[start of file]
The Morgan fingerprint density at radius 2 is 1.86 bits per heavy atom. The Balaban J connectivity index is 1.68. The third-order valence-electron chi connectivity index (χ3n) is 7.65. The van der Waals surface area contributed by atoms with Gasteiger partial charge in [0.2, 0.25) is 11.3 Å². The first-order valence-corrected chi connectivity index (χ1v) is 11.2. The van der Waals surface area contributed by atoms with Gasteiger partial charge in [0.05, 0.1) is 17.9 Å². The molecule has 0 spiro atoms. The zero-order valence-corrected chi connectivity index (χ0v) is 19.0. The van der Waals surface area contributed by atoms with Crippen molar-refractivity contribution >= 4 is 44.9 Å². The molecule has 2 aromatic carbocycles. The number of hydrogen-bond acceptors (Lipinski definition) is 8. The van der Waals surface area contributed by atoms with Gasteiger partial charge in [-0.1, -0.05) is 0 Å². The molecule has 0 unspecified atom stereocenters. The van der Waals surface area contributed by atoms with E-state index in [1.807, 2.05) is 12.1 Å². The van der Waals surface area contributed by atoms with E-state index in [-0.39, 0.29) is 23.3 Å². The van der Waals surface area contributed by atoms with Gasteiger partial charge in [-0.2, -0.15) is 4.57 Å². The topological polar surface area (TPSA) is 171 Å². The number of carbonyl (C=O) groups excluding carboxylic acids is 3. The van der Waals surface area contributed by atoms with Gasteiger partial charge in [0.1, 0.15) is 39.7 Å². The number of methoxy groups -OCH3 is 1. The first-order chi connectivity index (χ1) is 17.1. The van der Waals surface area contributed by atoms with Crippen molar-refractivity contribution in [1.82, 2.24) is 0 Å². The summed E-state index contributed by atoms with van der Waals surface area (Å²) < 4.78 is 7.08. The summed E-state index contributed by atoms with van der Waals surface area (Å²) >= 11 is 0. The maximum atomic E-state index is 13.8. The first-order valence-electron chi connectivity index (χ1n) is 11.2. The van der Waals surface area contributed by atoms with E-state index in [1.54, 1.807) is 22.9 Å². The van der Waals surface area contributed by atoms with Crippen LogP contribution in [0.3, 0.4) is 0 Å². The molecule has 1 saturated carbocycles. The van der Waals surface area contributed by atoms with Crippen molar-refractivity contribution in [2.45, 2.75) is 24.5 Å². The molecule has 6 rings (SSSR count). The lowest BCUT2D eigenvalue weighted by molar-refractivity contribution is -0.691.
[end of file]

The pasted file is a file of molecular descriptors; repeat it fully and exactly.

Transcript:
The Morgan fingerprint density at radius 2 is 1.86 bits per heavy atom. The Balaban J connectivity index is 1.68. The third-order valence-electron chi connectivity index (χ3n) is 7.65. The van der Waals surface area contributed by atoms with Gasteiger partial charge in [0.2, 0.25) is 11.3 Å². The first-order valence-corrected chi connectivity index (χ1v) is 11.2. The van der Waals surface area contributed by atoms with Gasteiger partial charge in [0.05, 0.1) is 17.9 Å². The molecule has 0 spiro atoms. The zero-order valence-corrected chi connectivity index (χ0v) is 19.0. The van der Waals surface area contributed by atoms with Crippen molar-refractivity contribution >= 4 is 44.9 Å². The molecule has 2 aromatic carbocycles. The number of hydrogen-bond acceptors (Lipinski definition) is 8. The van der Waals surface area contributed by atoms with Gasteiger partial charge in [-0.1, -0.05) is 0 Å². The molecule has 0 unspecified atom stereocenters. The van der Waals surface area contributed by atoms with E-state index in [1.807, 2.05) is 12.1 Å². The van der Waals surface area contributed by atoms with E-state index in [-0.39, 0.29) is 23.3 Å². The van der Waals surface area contributed by atoms with Gasteiger partial charge in [-0.2, -0.15) is 4.57 Å². The topological polar surface area (TPSA) is 171 Å². The number of carbonyl (C=O) groups excluding carboxylic acids is 3. The van der Waals surface area contributed by atoms with Gasteiger partial charge in [0.1, 0.15) is 39.7 Å². The number of methoxy groups -OCH3 is 1. The first-order chi connectivity index (χ1) is 17.1. The van der Waals surface area contributed by atoms with Crippen molar-refractivity contribution in [1.82, 2.24) is 0 Å². The summed E-state index contributed by atoms with van der Waals surface area (Å²) < 4.78 is 7.08. The summed E-state index contributed by atoms with van der Waals surface area (Å²) >= 11 is 0. The maximum atomic E-state index is 13.8. The first-order valence-electron chi connectivity index (χ1n) is 11.2. The van der Waals surface area contributed by atoms with E-state index in [1.54, 1.807) is 22.9 Å². The van der Waals surface area contributed by atoms with Crippen LogP contribution in [0.3, 0.4) is 0 Å². The molecule has 1 saturated carbocycles. The van der Waals surface area contributed by atoms with Crippen molar-refractivity contribution in [2.45, 2.75) is 24.5 Å². The molecule has 6 rings (SSSR count). The lowest BCUT2D eigenvalue weighted by molar-refractivity contribution is -0.691.